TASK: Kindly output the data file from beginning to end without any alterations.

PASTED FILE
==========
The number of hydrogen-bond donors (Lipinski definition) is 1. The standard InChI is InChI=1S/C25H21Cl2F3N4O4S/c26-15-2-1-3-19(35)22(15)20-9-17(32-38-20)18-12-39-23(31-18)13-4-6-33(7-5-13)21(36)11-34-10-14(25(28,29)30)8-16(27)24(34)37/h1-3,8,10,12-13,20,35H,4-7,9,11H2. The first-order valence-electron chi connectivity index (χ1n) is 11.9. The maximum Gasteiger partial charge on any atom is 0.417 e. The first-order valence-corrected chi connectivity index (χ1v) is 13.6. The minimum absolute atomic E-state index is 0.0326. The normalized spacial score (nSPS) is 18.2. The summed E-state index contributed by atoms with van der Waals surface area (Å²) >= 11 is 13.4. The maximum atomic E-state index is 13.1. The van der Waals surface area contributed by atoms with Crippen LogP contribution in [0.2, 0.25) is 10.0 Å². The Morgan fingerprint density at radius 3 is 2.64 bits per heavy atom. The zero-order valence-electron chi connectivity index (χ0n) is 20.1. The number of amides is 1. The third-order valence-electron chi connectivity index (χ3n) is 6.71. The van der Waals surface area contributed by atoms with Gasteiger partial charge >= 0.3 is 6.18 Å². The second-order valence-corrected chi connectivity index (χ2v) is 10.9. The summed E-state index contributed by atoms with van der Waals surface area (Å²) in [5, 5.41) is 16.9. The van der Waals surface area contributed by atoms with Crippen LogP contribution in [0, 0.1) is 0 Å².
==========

The number of hydrogen-bond donors (Lipinski definition) is 1. The standard InChI is InChI=1S/C25H21Cl2F3N4O4S/c26-15-2-1-3-19(35)22(15)20-9-17(32-38-20)18-12-39-23(31-18)13-4-6-33(7-5-13)21(36)11-34-10-14(25(28,29)30)8-16(27)24(34)37/h1-3,8,10,12-13,20,35H,4-7,9,11H2. The first-order valence-electron chi connectivity index (χ1n) is 11.9. The maximum Gasteiger partial charge on any atom is 0.417 e. The first-order valence-corrected chi connectivity index (χ1v) is 13.6. The minimum absolute atomic E-state index is 0.0326. The normalized spacial score (nSPS) is 18.2. The summed E-state index contributed by atoms with van der Waals surface area (Å²) >= 11 is 13.4. The maximum atomic E-state index is 13.1. The van der Waals surface area contributed by atoms with Crippen LogP contribution in [0.2, 0.25) is 10.0 Å². The Morgan fingerprint density at radius 3 is 2.64 bits per heavy atom. The zero-order valence-electron chi connectivity index (χ0n) is 20.1. The number of amides is 1. The third-order valence-electron chi connectivity index (χ3n) is 6.71. The van der Waals surface area contributed by atoms with Gasteiger partial charge >= 0.3 is 6.18 Å². The second-order valence-corrected chi connectivity index (χ2v) is 10.9. The summed E-state index contributed by atoms with van der Waals surface area (Å²) in [5, 5.41) is 16.9. The van der Waals surface area contributed by atoms with Crippen LogP contribution in [0, 0.1) is 0 Å².